from our friends at THE APATHY MYTH: a Blog for America's College Student Leaders
by T.J. Sullivan
Sisters in the chapter are in an uproar. Everyone wants to vent, and they are looking to do it at this weekend's meeting. The president's blood pressure is shooting up because she knows that a great deal of the venting will be directed at her and her fellow officers. It seems like a 2-3 hour meeting is inevitable, particularly if everyone feels the need to share. This could get really, really ugly.
Rather than deal with it, the president cancels the meeting altogether.
This was the scenario emailed to me last week. The question: what did I think of it?
There's nothing quite as dread-inducing for a president as knowing he or she is walking into a meeting where drama is going to happen. The tension is killer. It's like those days in high school when everyone knows a big fight is going to happen at the end of the day – and you're the one who's going to get your ass kicked.
If it were me, I would have allowed the meeting to go on, as scheduled. If there is a huge storm brewing in your group, ignoring it isn't going to make it go away. People will simply vent their frustration in a less controlled and filtered way, and the damage will likely be worse. Openness is almost always a better option.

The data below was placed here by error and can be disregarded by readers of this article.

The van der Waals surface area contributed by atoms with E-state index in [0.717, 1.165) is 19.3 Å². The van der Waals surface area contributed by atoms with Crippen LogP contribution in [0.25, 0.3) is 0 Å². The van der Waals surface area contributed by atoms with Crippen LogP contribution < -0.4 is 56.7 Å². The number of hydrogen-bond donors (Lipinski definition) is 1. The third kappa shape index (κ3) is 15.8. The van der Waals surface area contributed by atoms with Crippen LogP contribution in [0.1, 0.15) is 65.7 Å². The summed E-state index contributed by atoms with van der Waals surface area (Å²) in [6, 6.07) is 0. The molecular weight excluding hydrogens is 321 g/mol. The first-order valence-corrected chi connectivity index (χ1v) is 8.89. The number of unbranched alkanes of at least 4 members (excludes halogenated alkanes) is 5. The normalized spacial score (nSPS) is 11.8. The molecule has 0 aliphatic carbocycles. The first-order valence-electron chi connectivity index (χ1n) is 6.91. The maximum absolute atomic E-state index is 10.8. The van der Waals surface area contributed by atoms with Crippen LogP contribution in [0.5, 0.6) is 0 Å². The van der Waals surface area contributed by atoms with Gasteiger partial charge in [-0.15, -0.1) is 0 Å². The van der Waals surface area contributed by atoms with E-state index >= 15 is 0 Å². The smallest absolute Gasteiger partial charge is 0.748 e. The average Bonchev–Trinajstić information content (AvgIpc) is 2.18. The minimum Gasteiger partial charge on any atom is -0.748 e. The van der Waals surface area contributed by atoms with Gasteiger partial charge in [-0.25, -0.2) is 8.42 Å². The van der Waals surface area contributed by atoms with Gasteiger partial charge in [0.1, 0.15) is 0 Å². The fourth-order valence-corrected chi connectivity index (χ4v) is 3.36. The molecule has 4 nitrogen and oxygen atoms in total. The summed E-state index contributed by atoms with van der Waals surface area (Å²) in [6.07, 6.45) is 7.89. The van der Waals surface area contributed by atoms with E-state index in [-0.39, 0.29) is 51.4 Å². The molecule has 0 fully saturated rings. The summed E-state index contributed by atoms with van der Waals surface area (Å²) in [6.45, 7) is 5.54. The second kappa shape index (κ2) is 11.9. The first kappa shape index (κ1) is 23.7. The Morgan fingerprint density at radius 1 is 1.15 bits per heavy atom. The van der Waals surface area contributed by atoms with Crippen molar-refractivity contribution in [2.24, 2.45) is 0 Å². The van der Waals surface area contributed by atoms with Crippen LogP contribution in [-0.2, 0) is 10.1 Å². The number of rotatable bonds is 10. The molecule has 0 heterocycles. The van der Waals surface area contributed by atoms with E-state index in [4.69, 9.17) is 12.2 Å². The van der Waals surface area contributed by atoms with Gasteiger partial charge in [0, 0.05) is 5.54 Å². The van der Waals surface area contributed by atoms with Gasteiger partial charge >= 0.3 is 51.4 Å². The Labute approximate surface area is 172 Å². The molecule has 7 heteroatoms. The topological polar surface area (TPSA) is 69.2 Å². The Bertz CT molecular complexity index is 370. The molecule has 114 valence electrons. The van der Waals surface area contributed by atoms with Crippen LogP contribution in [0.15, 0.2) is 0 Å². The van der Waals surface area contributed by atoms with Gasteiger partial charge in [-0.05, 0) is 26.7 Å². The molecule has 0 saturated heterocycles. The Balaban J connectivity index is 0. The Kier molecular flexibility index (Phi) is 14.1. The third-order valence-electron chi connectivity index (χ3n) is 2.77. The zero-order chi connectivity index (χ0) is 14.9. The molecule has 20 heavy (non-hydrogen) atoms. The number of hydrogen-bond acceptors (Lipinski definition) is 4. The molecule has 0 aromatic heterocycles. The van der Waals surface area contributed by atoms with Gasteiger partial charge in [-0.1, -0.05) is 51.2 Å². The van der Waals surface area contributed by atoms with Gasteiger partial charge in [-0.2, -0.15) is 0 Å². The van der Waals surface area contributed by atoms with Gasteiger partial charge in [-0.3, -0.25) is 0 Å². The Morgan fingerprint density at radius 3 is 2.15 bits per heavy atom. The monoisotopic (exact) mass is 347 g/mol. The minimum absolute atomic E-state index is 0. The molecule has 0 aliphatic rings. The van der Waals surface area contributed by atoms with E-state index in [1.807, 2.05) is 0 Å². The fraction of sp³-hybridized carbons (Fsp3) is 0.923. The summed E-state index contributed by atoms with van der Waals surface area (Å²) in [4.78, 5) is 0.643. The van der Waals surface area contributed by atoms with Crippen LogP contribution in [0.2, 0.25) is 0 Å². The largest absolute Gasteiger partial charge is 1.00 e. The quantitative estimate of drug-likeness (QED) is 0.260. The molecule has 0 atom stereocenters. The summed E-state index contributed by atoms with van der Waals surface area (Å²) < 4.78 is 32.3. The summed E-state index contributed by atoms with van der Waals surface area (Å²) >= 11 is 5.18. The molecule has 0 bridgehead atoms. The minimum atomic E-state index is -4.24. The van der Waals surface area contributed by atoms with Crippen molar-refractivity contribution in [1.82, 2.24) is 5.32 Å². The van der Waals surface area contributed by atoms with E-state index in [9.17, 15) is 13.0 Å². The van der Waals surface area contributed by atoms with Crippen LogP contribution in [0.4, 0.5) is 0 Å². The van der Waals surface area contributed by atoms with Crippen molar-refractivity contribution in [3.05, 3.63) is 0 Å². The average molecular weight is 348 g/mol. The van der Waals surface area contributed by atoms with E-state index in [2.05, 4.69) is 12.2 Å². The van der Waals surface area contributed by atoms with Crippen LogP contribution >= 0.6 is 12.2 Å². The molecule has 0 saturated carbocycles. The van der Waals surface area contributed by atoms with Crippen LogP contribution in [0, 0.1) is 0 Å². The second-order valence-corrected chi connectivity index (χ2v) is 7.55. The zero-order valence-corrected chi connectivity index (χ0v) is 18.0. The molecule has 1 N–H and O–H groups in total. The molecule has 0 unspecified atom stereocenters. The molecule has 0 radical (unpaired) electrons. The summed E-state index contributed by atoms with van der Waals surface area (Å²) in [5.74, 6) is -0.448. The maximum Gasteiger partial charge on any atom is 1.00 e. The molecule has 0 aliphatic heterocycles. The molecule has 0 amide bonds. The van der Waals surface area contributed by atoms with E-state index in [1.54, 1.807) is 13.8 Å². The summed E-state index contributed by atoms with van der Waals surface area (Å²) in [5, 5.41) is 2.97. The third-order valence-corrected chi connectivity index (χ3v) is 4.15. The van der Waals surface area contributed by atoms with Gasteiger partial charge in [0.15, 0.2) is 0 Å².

I would have canceled most of the agenda items, and I would have started the meeting by saying, "We are going to start with a few critical officer reports for the first 15 minutes, but then we're going to have an open discussion about (this issue) for about 45 minutes. I'm going to put a list up here, and we will call on people to speak in the order they sign up. This isn't going to be a free-for-all that goes on all night, but everyone who has something to say will have a chance to be heard."
"Everyone is limited to 2 minutes. We will not hear rebuttals. We will not allow people to speak more than once. Speakers can ask questions during their 2 minutes, but if they do, the 2 minute time limit still applies. If someone else has said what you planned to say, then please respect the group and limit your comments to new ideas, new solutions, and new information."
I would also instruct my officers to keep their scowls and defensive comments to themselves. Sit there and take it like big boys and girls, even if you think it's unfair. As a group, you need to commit to keeping quiet and not making matters worse. People need to feel like they are heard, and sometimes feelings get hurt.
It's been my experience that after a few people say incendiary things, the wiser voices will prevail. The pissed-off people always want to go first, and they sign up quickly. This allows the wiser voices to respond to them. Let the process work itself out.
If people get up and say you suck, and then no one jumps to your defense, then you probably suck. Mistakes have been made. Time to figure out the next steps. I find that, usually, those who want to scream, yell, and call everyone out end up making themselves look immature and unreasonable. Give them the rope to hang themselves.
These bitch sessions are never fun, but if you allow them to happen in a controlled and respectful way, good things can come from them. It's important to let everyone – even the unreasonable – have their say. Shutting them down almost always causes more damage than letting them air their grievances.